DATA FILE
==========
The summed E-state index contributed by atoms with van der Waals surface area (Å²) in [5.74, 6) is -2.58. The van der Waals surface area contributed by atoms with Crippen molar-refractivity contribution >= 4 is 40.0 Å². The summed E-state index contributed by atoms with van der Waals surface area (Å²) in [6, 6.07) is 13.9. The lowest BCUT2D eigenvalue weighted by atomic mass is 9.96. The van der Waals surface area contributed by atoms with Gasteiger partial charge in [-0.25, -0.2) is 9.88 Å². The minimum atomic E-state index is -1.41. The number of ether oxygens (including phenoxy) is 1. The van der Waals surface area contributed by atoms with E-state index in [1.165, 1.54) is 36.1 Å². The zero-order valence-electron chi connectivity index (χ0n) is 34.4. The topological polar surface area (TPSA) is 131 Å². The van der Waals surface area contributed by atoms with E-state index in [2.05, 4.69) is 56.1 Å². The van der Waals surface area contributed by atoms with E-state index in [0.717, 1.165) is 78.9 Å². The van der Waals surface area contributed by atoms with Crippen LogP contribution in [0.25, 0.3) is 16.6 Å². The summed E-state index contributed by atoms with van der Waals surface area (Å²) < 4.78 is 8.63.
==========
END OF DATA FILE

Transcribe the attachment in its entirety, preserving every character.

The summed E-state index contributed by atoms with van der Waals surface area (Å²) in [5.74, 6) is -2.58. The van der Waals surface area contributed by atoms with Crippen molar-refractivity contribution >= 4 is 40.0 Å². The summed E-state index contributed by atoms with van der Waals surface area (Å²) in [6, 6.07) is 13.9. The lowest BCUT2D eigenvalue weighted by atomic mass is 9.96. The van der Waals surface area contributed by atoms with Gasteiger partial charge in [-0.25, -0.2) is 9.88 Å². The minimum atomic E-state index is -1.41. The number of ether oxygens (including phenoxy) is 1. The van der Waals surface area contributed by atoms with E-state index in [1.165, 1.54) is 36.1 Å². The zero-order valence-electron chi connectivity index (χ0n) is 34.4. The topological polar surface area (TPSA) is 131 Å². The van der Waals surface area contributed by atoms with E-state index in [2.05, 4.69) is 56.1 Å². The van der Waals surface area contributed by atoms with E-state index in [0.717, 1.165) is 78.9 Å². The van der Waals surface area contributed by atoms with Crippen LogP contribution in [0.25, 0.3) is 16.6 Å². The summed E-state index contributed by atoms with van der Waals surface area (Å²) < 4.78 is 8.63.